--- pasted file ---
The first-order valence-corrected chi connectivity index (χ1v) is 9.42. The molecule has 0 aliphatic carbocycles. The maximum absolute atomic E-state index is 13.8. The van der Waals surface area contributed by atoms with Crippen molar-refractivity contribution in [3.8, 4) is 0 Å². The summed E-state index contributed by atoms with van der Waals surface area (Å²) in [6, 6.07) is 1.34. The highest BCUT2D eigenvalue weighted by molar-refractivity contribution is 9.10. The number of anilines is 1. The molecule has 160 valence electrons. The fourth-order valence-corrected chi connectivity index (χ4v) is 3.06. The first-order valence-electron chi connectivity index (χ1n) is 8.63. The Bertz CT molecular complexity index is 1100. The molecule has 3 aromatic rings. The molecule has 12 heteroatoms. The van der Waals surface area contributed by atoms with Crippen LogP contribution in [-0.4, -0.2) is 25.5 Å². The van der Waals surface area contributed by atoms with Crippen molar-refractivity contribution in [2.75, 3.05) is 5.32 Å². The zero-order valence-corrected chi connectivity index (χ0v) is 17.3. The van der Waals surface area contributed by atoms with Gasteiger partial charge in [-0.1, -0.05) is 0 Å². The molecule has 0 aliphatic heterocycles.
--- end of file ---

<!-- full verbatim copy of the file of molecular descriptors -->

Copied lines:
The first-order valence-corrected chi connectivity index (χ1v) is 9.42. The molecule has 0 aliphatic carbocycles. The maximum absolute atomic E-state index is 13.8. The van der Waals surface area contributed by atoms with Crippen molar-refractivity contribution in [3.8, 4) is 0 Å². The summed E-state index contributed by atoms with van der Waals surface area (Å²) in [6, 6.07) is 1.34. The highest BCUT2D eigenvalue weighted by molar-refractivity contribution is 9.10. The number of anilines is 1. The molecule has 160 valence electrons. The fourth-order valence-corrected chi connectivity index (χ4v) is 3.06. The first-order valence-electron chi connectivity index (χ1n) is 8.63. The Bertz CT molecular complexity index is 1100. The molecule has 3 aromatic rings. The molecule has 12 heteroatoms. The van der Waals surface area contributed by atoms with Crippen LogP contribution in [-0.4, -0.2) is 25.5 Å². The van der Waals surface area contributed by atoms with Crippen molar-refractivity contribution in [2.75, 3.05) is 5.32 Å². The zero-order valence-corrected chi connectivity index (χ0v) is 17.3. The van der Waals surface area contributed by atoms with Gasteiger partial charge in [-0.1, -0.05) is 0 Å². The molecule has 0 aliphatic heterocycles.